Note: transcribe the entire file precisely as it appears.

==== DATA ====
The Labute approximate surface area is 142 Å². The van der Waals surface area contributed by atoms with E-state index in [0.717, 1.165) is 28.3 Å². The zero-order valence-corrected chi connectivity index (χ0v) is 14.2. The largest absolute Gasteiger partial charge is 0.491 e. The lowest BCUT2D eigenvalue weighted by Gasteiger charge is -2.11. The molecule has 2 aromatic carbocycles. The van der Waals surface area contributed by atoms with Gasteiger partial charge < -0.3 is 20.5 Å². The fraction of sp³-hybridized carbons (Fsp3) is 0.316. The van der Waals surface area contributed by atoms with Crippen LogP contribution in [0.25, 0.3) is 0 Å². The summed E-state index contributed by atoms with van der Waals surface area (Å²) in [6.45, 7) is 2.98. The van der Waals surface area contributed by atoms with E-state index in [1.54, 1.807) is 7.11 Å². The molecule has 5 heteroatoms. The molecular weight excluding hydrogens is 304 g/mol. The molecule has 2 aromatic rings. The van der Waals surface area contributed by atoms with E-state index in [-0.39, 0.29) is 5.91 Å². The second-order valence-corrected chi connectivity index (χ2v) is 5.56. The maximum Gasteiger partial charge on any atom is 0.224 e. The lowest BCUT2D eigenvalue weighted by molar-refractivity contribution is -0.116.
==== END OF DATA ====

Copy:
The Labute approximate surface area is 142 Å². The van der Waals surface area contributed by atoms with E-state index in [0.717, 1.165) is 28.3 Å². The zero-order valence-corrected chi connectivity index (χ0v) is 14.2. The largest absolute Gasteiger partial charge is 0.491 e. The lowest BCUT2D eigenvalue weighted by Gasteiger charge is -2.11. The molecule has 2 aromatic carbocycles. The van der Waals surface area contributed by atoms with Gasteiger partial charge < -0.3 is 20.5 Å². The fraction of sp³-hybridized carbons (Fsp3) is 0.316. The van der Waals surface area contributed by atoms with Crippen LogP contribution in [0.25, 0.3) is 0 Å². The summed E-state index contributed by atoms with van der Waals surface area (Å²) in [6.45, 7) is 2.98. The van der Waals surface area contributed by atoms with E-state index in [1.54, 1.807) is 7.11 Å². The molecule has 5 heteroatoms. The molecular weight excluding hydrogens is 304 g/mol. The molecule has 2 aromatic rings. The van der Waals surface area contributed by atoms with E-state index in [-0.39, 0.29) is 5.91 Å². The second-order valence-corrected chi connectivity index (χ2v) is 5.56. The maximum Gasteiger partial charge on any atom is 0.224 e. The lowest BCUT2D eigenvalue weighted by molar-refractivity contribution is -0.116.